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Legacy (2 Timothy 1)

Have you ever left an “accidental” legacy? I remember one time, I was a college student doing youth ministry at my home church in the suburbs of Detroit. And I needed to move a couch, without asking permission from one side of the church to the other - and I didn’t have any body to help me, and so I just pushed it across the foyer of the church. After I got the couch to its destination, I looked back and saw that the couch had dragged an inch deep 20 foot long scratch in the carpet of that church. Right in the entryway, first thing people will see. It’s still there to this day! That is my legacy in that church. People still say, “well, there was this kid named JJ…” when a visitor wonders about the carpet. I think a lot of people view “legacy” as something that only old people have to worry about. Sitting in their rocking chairs out on the porch, looking back over their life - wondering what sort of impact they had in the world. But the truth is - legacy is for everyone. I mean, think about it, parents are obsessed with legacy. Every parent I know is in this constant frenzy of anxiety over how to raise their children - “I just don’t want to mess them up!” Have you ever wondered about the impact of your life? What sort of legacy are you leaving with your children? What sort of legacy do you leave at work? As a neighbor, a husband, a wife, a friend? Even if we never realized it before - most of us, deep down, care about the legacy we leave. We want to know - how do we leave a legacy on purpose?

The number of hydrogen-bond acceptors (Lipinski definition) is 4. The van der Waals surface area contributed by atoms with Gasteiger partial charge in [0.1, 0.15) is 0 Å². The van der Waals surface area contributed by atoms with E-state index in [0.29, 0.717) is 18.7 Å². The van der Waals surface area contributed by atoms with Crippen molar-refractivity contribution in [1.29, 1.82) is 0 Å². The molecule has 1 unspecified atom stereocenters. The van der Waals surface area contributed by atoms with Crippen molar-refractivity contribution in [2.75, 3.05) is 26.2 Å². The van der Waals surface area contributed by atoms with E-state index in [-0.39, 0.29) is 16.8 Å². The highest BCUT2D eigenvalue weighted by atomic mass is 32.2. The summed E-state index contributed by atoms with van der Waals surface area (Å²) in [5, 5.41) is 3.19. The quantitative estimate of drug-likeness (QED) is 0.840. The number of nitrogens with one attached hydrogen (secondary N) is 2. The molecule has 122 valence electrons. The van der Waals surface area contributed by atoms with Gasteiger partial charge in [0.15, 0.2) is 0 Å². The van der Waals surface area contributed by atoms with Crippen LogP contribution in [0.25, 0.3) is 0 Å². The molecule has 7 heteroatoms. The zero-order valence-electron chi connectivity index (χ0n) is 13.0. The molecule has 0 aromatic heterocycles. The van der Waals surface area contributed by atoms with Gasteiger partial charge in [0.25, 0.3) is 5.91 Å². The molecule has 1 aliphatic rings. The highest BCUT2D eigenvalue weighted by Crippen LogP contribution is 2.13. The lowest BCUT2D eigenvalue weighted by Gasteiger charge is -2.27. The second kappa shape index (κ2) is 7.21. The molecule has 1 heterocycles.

Now, we don’t know one another very well as pastor and church family just yet, and John encouraged me to take some time to tell you a little bit about myself - so maybe this will help. If you were here at the VIP night last week, you heard in the trivia that I am a fourth generation pastor. My father is a pastor, his wife (my mom) is the daughter of a pastor. His wife (my grandma, my oma) is the daughter of German missionaries from Germany to China. My Oma was actually born in China, but grew up in Germany during World War II - she had some stories, let me tell you. It’s practically the family business! I am the oldest of four pastors kids. I’ve been running around destroying churches, scratching carpets and stealing snacks since I first learned how to toddle. I eat, sleep and breathe church life. I was running sound boards when I was 12, I was in the worship band in high school, and I was the intern helping in the youth when I was in college…and given all of that - it was pretty clear from a very young age that I am the perfect legacy kid. It was like I was born to be a church leader. But here’s the problem - I didn’t want to do it! I always said, “I am not going to be a pastor.” I don’t want to do the same thing my dad does, that’s not creative. That’s not individualistic. That’s lame! Despite the fact that all my friends actually thought my dad was really awesome, I knew the truth - parents are lame! You know this - parents are not allowed to be “cool.” I’m not sure what it is, there’s like a wire in the teenage brain that short circuits when a good idea comes from your parents. I can’t tell you how many times I’ve been doing ministry with students and I will tell them something, and the student will respond, “wow, that’s a really good idea” and in the background the parent is freaking out in frustration because they just said the same thing 20 minutes ago. “Oh you’ll listen to Pastor JJ, but not me?!?” [laugh]. I was not going to be a pastor. Actually it goes a lot deeper than that. If you bumped into 17 year old JJ he would have said these three things - I am never going to get married. I’m never having children. And I will never be a pastor. What’s that old line? If you want to hear God laugh, tell him your plans. That’s my life to a T. God has always moved in unexpected ways in my life. So here I am, very happily married, with an irresponsible amount of children - there are so many of them, loving every minute of church leadership. I couldn’t fight it. I’m a legacy pastor’s kid.